SCITUATE – The Town Council voted to reject a proposal drafted by the Wind Turbine Ordinance Committee that would potentially allow wind turbines in residential neighborhoods following a public hearing on the matter at Scituate High School auditorium Tuesday night.
In a three-tiered motion proposed by Robert Budway, Town Council president, the council also voted to amend the zoning ordinance to, “Specifically preclude wind turbines in excess of 36 feet until such time as the ordinance may be further amended to allow such based upon demonstration of wind turbine efficacy and safety.” The town currently limits a structure in its rural residential zone to 36 feet in height.
To create a mechanism for determining the efficacy and safety of wind turbines, the council voted to appoint a committee comprised of representatives from the Zoning Board, the Plan Commission, the Town Council, a building or zoning official, and two members of the public. According to the motion that passed unanimously, with Councilman John Winfield recusing himself, the newly formed committee will, “Meet at least semi-annually for the purpose of monitoring the development of wind turbines and to issue a semi-annual report regarding the efficacy and safety of wind turbines or other alternative energy sources.”
Budway opened the public hearing with a request that all those in favor of amending the zoning ordinance to establish a plan that would allow the erection of personal and industrial wind turbines in town to speak from one microphone, and all those opposed to speak from another on the other side of the auditorium. “That way we’ll be sure to give a fair amount of time to each side,” he said.
Several residents spoke out in favor of establishing an ordinance that would allow for the development of wind generated energy sources, including Dennis Prior, a 40-year resident of Trimtown Road. He said that resistance to change was behind some of the opposition to the wind turbines, and noted that many of the changes in the town’s rural landscape through the years have come about in the face of equal resistance. “I remember when McDonald’s was coming to town. The uproar was so great you’d have thought our children would never eat a healthy meal again. But we’re Scituate, we adapt, it’s what we do.”
Justin Gaffney, of Ide Road, echoed these sentiments.
“What do you think they said 100 years ago? Don’t pave these roads? Don’t put up these telephone poles; they’re going to look terrible. Probably, but they still had to go ahead with it,” he said. “It’s the same with cell towers. No one wants them, but we all complain when we can’t get cell phone service.”
He added, “Wind energy is green, renewable energy, and it’s much better for us than fossil fuels. Think green. We can’t keep killing the earth.”
Though all speakers were instructed not to discuss a pending Zoning Board application by Gloria McConville, owner of Sunset Orchards at 244 Gleaner Chapel Road, for a special use permit and a dimensional variance to erect a 492-foot wind turbine on her 20-acre property, some of the testimony given at the hearing touched on the application that prompted a moratorium on all turbines in the town until April 2011.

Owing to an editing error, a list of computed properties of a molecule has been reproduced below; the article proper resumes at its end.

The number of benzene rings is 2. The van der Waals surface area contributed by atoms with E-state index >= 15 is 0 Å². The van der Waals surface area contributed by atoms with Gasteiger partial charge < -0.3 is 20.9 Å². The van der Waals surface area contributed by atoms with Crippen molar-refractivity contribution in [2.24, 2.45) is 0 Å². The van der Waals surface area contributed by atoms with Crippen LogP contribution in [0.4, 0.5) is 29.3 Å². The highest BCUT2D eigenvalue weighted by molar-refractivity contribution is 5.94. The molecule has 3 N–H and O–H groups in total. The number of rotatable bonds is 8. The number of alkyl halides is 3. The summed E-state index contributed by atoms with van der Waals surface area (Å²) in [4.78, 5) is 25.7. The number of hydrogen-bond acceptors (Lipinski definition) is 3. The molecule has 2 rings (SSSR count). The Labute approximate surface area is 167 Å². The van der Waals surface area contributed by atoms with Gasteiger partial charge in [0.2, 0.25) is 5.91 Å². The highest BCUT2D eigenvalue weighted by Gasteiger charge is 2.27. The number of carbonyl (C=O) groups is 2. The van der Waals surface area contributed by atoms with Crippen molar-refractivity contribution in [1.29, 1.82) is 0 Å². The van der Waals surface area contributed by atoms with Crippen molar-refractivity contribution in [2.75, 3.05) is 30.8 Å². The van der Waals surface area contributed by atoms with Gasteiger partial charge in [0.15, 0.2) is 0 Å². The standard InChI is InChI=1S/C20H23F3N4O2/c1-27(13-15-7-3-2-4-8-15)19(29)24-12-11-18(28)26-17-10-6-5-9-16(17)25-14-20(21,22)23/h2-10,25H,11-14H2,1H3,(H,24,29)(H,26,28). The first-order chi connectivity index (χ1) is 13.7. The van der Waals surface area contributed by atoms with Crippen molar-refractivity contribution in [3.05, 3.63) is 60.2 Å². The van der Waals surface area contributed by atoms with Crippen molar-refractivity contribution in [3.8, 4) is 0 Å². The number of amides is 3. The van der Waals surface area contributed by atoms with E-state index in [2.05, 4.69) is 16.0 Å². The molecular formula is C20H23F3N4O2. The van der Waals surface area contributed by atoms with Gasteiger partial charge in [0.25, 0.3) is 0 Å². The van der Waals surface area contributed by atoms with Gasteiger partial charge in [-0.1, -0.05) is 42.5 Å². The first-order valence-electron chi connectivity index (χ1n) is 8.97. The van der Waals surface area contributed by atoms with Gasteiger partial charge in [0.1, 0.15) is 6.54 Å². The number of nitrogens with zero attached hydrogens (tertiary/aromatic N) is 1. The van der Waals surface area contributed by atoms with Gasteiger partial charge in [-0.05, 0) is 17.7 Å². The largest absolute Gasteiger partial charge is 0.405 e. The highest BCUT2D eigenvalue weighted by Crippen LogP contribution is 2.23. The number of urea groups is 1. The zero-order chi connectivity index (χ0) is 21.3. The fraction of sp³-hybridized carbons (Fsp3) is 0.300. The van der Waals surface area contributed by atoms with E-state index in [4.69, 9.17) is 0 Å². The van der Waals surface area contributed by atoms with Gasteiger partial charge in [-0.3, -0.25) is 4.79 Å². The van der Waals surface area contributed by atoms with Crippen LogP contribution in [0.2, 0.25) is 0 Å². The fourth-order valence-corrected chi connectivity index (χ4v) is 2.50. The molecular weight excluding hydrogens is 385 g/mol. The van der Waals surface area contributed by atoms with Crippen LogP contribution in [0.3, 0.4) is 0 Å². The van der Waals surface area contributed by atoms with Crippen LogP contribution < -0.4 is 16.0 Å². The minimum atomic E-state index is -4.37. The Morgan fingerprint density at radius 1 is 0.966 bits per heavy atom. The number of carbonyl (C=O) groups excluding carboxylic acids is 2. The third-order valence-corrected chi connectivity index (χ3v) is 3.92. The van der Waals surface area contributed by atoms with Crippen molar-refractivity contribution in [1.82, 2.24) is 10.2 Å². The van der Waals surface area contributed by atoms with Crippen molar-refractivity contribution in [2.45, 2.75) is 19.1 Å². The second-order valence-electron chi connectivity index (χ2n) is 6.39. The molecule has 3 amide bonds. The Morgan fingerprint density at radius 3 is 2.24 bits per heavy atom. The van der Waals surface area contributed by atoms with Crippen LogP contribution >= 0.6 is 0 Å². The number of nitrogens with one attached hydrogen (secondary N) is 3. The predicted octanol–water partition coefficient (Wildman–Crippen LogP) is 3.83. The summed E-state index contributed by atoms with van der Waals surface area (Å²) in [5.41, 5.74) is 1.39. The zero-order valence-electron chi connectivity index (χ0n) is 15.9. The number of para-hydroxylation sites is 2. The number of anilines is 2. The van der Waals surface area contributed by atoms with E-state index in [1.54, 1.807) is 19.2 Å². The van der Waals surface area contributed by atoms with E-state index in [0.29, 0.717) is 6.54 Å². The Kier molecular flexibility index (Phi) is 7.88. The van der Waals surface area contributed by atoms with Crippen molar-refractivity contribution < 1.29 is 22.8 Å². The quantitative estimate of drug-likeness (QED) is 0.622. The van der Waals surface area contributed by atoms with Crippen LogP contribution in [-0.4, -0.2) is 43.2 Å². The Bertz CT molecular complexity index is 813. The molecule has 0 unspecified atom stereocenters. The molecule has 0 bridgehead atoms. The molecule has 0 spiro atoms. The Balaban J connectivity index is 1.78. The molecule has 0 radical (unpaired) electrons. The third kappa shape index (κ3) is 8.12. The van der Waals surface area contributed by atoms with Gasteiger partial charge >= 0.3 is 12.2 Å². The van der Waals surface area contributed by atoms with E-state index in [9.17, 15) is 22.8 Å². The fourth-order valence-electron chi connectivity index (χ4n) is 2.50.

Al Bettencourt, executive director of the Rhode Island Farm Bureau, attended the hearing and urged the Town Council to establish a wind energy-friendly policy that would help local farmers in their role as stewards of open space. According to Bettencourt, modern farmers run businesses, “That aren’t your father’s farm anymore. If you want to keep farmers in business, you have to help them find supplementary income.”
Opponents of the wind turbine ordinance as proposed cited among their objections potential health concerns, decreased property values, quality of life issues, and a condition called “Shadow flicker.”
“Serious health issues have occurred when wind turbines are placed too close to residents,” said Hilltop Drive resident Gerry Mailhot. “Shadow flicker occurs when the sun light is chopped up by the turbine blades and provides the surrounding residents with a strobe light effect of darkness and light; the frequency is determined by the wind. This has been determined to cause seizures, headaches and stress.”
Mailhot also said that the wording in the proposed ordinance was too vague and left the town vulnerable to legal loopholes and property owners vulnerable to predatory developers.
“The ordinance allows for outside commercial developers to construct, manage, and profit from the power station,” Mailhot said. “These developers would never be exposed to any of these health hazards and inconveniences. Only the residents living too close would suffer from any ill effects and infringement on the quality of life.”
Mailhot’s wife, Diane, said the family lives “in the fall zone” of the proposed turbine at Sunset Orchards, and asked the board to tighten the loose language in the proposed ordinance before presenting it for further consideration. She noted what she thought were particular areas of weakness.
“Is there a hazardous material clean-up plan for lubricants and oils used in the operation of the turbine? What if there’s a spill, what do we do? And what is the evacuation plan if something goes wrong. Are we just supposed to run like hell? I don’t know, and I think there should be a plan for that,” she said.
While a spokesperson for McConville, who declined to give a name, said that the family had hoped the hearing would produce a “reasonable ordinance to allow wind turbines in Scituate, particularly on farms,” it’s not clear if the rejection of the ordinance will affect McConville’s application, which was submitted prior to the moratorium and the establishment of any zoning amendment with regard to wind turbines.
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